Did you know a baby can result in an average of 58.6 tones of CO2-equivalent emissions in one year? That’s right, according to a study done by Lund University in Sweden (source) the products that a baby requires can have a serious impact on the environment. This isn’t too surprising when you really think about, as babies require an abundance of care products and special gear. That equals a lot of consumption in just the first year of life. But don’t worry, we’ll get to how to reduce a baby’s carbon footprint.
For now, here’s more insight on the environmental impact of a baby.
- A baby uses about 2,500 diapers, and around 3,000 baby wipes, in one year. And it takes the average diaper 500 years to decompose, and a baby wipe 100 years.
- Baby food pouches are typically not recyclable and can take hundreds of years to decompose.
- More than 20 billion pounds of clothing is thrown away every year. Much of this is children’s clothing, as they grow out of garments so quickly. The clothing that ends up in landfills (which is most of it) contributes to the release of greenhouse gases and can leach toxins into the soil and water supply. The same is true for the baby gear that’s thrown out when it’s no longer needed.
- The single-use plastic containers that many baby care products come in contribute to the more that 120 billion units of packaging (produced globally) from the beauty industry. Most of this packaging ends up in landfills, where it will live forever.
In addition to harmful packaging, many baby care products contain toxins that aren’t good for baby, or the water supply.
- Plastic toys can contain heavy metals that could be dangerous for a baby, and the environment. Plus, they’re often made from petroleum byproducts, which don’t do any favors for the health of the planet.
This might seem grim, but take heart that there are a number of actions parents can take to reduce their baby’s environmental impact.
What to Do
There are many ways to minimize the potentially negative influence a family may have on the environment. Making small shifts in how you shop and nurture your baby is an important first step, as it can go a long way towards healing the planet. And as an added bonus, many of these suggestions will help you save money!
- Buy biodegradable and intentionally made diapers and wipes. Purchasing diapers and wipes from brands like EcoPea that provide products made from biodegradable ingredients helps you significantly cut down on your baby’s environmental impact. Diapers and wipes made from biodegradable ingredients are such a plus because they’re able to break down and blend back into the Earth in a relatively short period of time, instead of just sitting in a landfill for hundreds of years.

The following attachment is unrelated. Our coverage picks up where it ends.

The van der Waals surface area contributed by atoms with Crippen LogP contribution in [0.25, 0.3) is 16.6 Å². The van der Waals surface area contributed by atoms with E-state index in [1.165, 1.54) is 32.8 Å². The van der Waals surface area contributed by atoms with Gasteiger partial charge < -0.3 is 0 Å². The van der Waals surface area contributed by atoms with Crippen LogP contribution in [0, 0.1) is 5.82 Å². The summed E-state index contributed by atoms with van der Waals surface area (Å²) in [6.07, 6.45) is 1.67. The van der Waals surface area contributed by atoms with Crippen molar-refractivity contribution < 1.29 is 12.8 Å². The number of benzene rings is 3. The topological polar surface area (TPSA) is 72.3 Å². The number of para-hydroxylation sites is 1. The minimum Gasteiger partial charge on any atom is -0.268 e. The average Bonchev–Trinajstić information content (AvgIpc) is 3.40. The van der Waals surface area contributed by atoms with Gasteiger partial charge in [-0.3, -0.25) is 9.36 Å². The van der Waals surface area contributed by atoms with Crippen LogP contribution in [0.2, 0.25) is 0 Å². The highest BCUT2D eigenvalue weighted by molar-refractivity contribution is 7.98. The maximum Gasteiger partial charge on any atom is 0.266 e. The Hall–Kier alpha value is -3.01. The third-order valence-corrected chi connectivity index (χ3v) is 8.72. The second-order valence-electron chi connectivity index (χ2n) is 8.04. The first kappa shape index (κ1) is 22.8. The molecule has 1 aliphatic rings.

- Make your own baby food. Creating your own baby food lets you control the ingredients in your baby’s meals, and provides the opportunity to store food in reusable containers, like ice cube trays. This results in a healthier child, and practically zero waste.
- Buy baby clothes second hand. Further limit your landfill contribution by purchasing your baby’s clothes from a secondhand, or consignment, shop. The clothing found in these types of stores are often in incredible condition, as babies only wear them for a few months (or even just a few weeks!) before they outgrow them.
- Buy used gear. With the exception of a crib mattress and car seat, all baby gear can be safely bought secondhand. Just like baby clothes, much of this secondhand gear will be only lightly used, as parents need the gear for such a short period of time.
- Skip many of the common skin care products. Instead of purchasing diaper cream and moisturizer that often come in single-use plastic containers, and can contain harmful ingredients, you can utilize coconut oil for moisturizer, and breast milk (or coconut oil) for diaper rashes.
For items like shampoo and sunscreen, purchase from eco-friendly brands that don’t use toxins. Click here for our guide on “How to Avoid Harmful Ingredients in Baby Products”.
- Purchase wooden, or secondhand toys. Instead of buying brand new plastic toys, you can instead opt for wooden toys from eco-conscious brands, or buy from a secondhand store. Then, when your child outgrows their toys, donate them to a friend or take them back to that secondhand store.
We’re hopeful these ideas can point you in the right direction, and help you make shifts to lessen your family’s impact on the environment. However, honor the fact that you likely have a lot going on, and know that you can take this one step at a time. Your first act can be as simple as setting up a monthly delivery of eco-conscious diapers and wipes, or taking your baby for a walk around the block, instead of going for a drive. You’ve got this.